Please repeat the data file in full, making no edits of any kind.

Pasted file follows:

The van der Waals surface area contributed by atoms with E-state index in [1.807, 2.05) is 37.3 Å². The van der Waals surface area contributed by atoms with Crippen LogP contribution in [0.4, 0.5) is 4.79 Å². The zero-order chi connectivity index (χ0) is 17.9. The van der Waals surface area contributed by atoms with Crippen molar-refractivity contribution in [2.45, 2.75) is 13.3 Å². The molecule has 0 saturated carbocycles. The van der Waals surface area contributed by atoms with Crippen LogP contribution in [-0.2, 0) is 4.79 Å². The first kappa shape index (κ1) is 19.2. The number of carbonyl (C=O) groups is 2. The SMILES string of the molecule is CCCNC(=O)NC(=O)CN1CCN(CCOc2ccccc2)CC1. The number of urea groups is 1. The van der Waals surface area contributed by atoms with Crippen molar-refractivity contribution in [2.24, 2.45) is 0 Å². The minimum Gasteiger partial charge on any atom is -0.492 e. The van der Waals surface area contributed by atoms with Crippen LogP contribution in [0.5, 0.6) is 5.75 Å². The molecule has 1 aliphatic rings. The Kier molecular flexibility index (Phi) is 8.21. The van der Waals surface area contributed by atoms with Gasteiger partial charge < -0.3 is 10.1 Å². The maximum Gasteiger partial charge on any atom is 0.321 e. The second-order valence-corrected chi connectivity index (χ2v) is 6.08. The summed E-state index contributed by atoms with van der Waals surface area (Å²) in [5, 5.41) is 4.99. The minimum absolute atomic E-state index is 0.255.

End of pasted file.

The van der Waals surface area contributed by atoms with E-state index in [1.807, 2.05) is 37.3 Å². The van der Waals surface area contributed by atoms with Crippen LogP contribution in [0.4, 0.5) is 4.79 Å². The zero-order chi connectivity index (χ0) is 17.9. The van der Waals surface area contributed by atoms with Crippen molar-refractivity contribution in [2.45, 2.75) is 13.3 Å². The molecule has 0 saturated carbocycles. The van der Waals surface area contributed by atoms with Crippen LogP contribution in [-0.2, 0) is 4.79 Å². The first kappa shape index (κ1) is 19.2. The number of carbonyl (C=O) groups is 2. The SMILES string of the molecule is CCCNC(=O)NC(=O)CN1CCN(CCOc2ccccc2)CC1. The number of urea groups is 1. The van der Waals surface area contributed by atoms with Crippen molar-refractivity contribution in [2.24, 2.45) is 0 Å². The minimum Gasteiger partial charge on any atom is -0.492 e. The van der Waals surface area contributed by atoms with Crippen LogP contribution in [0.5, 0.6) is 5.75 Å². The molecule has 1 aliphatic rings. The Kier molecular flexibility index (Phi) is 8.21. The van der Waals surface area contributed by atoms with Gasteiger partial charge < -0.3 is 10.1 Å². The maximum Gasteiger partial charge on any atom is 0.321 e. The second-order valence-corrected chi connectivity index (χ2v) is 6.08. The summed E-state index contributed by atoms with van der Waals surface area (Å²) in [5, 5.41) is 4.99. The minimum absolute atomic E-state index is 0.255.